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PRETORIA, SOUTH AFRICA — Former South African President Nelson Mandela returned home Sunday after spending a day in hospital to undergo tests as part of a 'scheduled medical check-up,' a presidential spokesman said, but few details were immediately released.
The anti-apartheid icon returned to his home in Johannesburg on Sunday afternoon after undergoing a medical examination at a hospital in Pretoria. "The doctors have completed the tests. He is well and as before, his health remains under the management of the medical team," presidential spokesman Mac Maharaj said.
Mandela, 94, was hospitalized on Saturday afternoon for what the government described as a scheduled medical check-up to manage existing conditions in line with his old age. But the visit raised new concerns about the former president's health as no specific details were given.
"We continue to appeal for privacy for Madiba and his family," Maharaj said, referring to Mandela by his Xhosa clan name.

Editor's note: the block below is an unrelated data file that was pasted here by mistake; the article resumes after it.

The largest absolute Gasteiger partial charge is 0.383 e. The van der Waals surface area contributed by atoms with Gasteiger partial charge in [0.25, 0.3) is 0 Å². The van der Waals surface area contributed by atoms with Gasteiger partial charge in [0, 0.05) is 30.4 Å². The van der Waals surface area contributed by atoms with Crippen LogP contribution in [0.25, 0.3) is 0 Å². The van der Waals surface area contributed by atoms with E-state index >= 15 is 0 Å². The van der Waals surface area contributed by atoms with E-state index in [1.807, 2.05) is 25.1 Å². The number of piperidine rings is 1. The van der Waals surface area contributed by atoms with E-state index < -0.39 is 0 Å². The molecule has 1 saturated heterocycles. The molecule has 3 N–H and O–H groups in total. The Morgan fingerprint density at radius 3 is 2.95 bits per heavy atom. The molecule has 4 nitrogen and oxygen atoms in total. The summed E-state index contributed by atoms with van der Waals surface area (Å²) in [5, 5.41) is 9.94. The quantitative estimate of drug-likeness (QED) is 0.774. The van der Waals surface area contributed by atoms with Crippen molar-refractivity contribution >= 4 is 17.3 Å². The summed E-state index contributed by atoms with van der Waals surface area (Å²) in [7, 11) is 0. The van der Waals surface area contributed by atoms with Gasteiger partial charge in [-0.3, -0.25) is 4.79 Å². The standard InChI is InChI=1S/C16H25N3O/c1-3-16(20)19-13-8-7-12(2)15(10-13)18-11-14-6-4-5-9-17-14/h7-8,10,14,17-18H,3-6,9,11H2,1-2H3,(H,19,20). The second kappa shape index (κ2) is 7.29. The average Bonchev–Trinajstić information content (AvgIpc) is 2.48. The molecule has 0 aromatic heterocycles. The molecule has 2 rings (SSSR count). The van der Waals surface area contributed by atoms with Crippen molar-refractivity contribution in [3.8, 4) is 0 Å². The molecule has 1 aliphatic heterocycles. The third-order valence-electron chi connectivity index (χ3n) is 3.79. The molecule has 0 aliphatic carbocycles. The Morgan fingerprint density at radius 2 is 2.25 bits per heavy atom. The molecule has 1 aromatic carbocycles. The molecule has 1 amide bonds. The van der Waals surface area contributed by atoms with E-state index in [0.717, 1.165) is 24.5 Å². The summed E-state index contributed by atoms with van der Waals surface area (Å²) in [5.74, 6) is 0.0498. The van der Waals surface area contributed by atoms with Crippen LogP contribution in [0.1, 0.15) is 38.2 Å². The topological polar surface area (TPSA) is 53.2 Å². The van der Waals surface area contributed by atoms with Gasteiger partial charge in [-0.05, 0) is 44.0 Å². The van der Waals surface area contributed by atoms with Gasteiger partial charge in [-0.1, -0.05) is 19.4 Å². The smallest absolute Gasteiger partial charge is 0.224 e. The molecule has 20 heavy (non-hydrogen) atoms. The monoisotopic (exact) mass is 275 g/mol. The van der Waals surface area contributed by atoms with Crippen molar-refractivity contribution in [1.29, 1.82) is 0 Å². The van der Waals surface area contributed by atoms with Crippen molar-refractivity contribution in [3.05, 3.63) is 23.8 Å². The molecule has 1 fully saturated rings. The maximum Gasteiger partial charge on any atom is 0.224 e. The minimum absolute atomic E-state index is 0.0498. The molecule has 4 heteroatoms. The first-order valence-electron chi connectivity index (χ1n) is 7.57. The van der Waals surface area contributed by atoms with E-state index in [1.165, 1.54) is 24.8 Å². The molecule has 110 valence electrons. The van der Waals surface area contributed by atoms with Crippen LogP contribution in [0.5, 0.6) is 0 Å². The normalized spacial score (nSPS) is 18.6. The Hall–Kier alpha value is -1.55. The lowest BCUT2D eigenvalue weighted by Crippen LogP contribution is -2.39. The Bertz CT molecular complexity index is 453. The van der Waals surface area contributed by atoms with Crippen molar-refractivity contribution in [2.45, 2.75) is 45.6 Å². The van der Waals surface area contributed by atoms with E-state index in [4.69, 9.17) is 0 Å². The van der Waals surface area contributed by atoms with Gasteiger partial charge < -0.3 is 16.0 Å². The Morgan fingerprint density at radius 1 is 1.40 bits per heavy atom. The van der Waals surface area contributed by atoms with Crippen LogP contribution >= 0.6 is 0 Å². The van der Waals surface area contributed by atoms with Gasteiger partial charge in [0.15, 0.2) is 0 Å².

Mandela was also hospitalized in December 2012 for what later was revealed to be a recurrence of a previous lung infection. The anti-apartheid icon also underwent a successful procedure on December 15 to remove gallstones which were discovered while Mandela was undergoing tests.
The hospitalization in December lasted for more than three weeks. Major South African news organizations harshly criticized the government's handling of information relating to Mandela's hospitalization, complaining that the government did not act on a previously developed protocol that would have ensured the former leader's privacy while keeping South Africans informed of major developments.
Before being elected as president, Mandela was a strong anti-apartheid activist and the leader of Umkhonto we Sizwe, the armed wing of the African National Congress. He spent 27 years in prison after being convicted and sentenced to life in prison on charges for sabotage and other crimes. Much of his prison term was served on Robben Island.
Mandela was released on February 11, 1990, and became president only four years later, leading the country with a multi-racial administration to end the apartheid. Mandela and Frederik Willem de Klerk were jointly awarded the 1993 Nobel Peace Prize for their work for the peaceful termination of the apartheid regime, and for laying the foundations for a new democratic South Africa.